The President of ICMSA, Denis Drennan, said that the steep fall in production figures for 2023 was down to several factors including milk price being below the cost of production and extremely difficult weather conditions that had cows being housed earlier than normal. But he also confirmed that there was no doubt that new nitrates restrictions including cow banding and the reduction to 220 N per hectare from 1 January 2024 were very significant factors.
Describing Ireland’s official dairy policy as incoherent, Mr Drennan said that that the reduction combined with ‘Cow Banding’ was effectively working as a destocking policy, something, he noted, that the Irish Government had repeatedly undertaken not to introduce. Mr Drennan said that milk prices that had “hovered” at or below the cost of production had forced farmers to cut production, particularly in a context where farmers were unconvinced that any concerted attempts were being prepared to lower input costs.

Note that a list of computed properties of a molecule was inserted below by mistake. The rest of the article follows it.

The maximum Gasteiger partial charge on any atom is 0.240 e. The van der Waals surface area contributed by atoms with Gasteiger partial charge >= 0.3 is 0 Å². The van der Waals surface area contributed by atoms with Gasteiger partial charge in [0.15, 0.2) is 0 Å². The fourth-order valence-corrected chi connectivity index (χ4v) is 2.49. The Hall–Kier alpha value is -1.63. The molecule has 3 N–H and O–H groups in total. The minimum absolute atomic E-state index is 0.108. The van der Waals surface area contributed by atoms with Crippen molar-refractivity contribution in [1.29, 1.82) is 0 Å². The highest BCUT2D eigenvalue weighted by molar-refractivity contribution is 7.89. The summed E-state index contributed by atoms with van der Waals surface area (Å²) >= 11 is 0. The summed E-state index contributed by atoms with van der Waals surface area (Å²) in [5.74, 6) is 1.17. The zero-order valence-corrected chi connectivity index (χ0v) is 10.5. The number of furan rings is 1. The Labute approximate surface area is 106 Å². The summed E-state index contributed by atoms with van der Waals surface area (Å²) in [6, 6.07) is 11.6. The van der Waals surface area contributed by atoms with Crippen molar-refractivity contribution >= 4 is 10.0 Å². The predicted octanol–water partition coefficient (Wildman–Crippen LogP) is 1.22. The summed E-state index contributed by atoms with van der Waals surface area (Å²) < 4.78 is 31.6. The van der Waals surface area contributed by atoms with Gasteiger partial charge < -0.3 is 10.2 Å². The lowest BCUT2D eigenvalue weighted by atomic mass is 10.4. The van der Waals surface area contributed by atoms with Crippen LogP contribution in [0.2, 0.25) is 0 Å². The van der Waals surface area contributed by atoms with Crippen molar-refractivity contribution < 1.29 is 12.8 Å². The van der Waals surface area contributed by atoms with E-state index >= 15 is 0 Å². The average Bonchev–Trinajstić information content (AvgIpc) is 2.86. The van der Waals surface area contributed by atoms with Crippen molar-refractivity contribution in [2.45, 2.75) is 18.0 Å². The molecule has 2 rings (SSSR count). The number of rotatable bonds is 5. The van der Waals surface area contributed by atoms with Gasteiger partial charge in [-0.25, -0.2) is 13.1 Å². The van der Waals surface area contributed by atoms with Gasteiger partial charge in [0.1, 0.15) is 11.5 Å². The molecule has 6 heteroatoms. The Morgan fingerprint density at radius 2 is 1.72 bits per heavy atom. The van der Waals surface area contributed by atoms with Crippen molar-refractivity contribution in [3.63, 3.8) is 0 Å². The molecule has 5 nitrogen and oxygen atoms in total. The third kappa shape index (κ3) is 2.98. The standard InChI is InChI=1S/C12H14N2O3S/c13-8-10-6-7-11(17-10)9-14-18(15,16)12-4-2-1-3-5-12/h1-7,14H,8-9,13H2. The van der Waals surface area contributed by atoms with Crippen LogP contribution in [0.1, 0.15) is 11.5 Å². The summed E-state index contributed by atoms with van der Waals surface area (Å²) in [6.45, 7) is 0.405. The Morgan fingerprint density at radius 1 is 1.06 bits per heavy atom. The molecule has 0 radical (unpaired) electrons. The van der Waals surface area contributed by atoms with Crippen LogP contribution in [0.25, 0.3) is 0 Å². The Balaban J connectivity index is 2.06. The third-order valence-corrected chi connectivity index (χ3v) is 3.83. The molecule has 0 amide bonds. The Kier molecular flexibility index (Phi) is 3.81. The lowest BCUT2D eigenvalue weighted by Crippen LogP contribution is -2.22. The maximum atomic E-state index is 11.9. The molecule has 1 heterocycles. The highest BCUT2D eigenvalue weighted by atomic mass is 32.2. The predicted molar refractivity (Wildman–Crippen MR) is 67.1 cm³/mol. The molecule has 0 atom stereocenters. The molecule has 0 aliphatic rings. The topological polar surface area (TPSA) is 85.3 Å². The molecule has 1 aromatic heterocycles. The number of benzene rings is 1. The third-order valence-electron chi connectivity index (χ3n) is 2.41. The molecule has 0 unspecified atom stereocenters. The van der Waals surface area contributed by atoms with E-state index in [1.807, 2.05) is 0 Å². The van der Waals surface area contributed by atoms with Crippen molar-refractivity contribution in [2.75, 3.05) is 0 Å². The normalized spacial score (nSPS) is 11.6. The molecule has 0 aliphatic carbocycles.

The ICMSA President said that as the leader of a farmer organisation, his priority was the income of his farmer-members, but he said that that it was self-evident that the question of volumes for those Co-ops that had invested heavily in modern processing facilities was going to become an issue.
Put simply, he said that if Co-ops want milk, they are going to have to pay for it.
“Obviously, you’d think that competition for milk supply is going to drive up milk price, but the corollary is that these Co-ops have very significant farmer shareholding and the real danger here is that while milk price might rise, the value of farmer shareholdings in these Co-ops could fall as the markets look at the falling volumes against the processing capacity.
“It’s very frustrating for ICMSA and Ireland’s dairy farmers because we think that this is an entirely false binary – an entirely unnecessary ‘Either/Or’ – we believe that it was and is entirely possible to match production volumes to scientifically proven sustainability targets as well as carefully calculated processing capacity.
“Our Government’s policy has disconnected all three and actually set them against each other. Our challenge – which we continue to work for – is the reconnect all three elements and the first element must be a consistent and sustainable milk price that allows dairy farmers to produce the necessary volumes,” said Mr Drennan.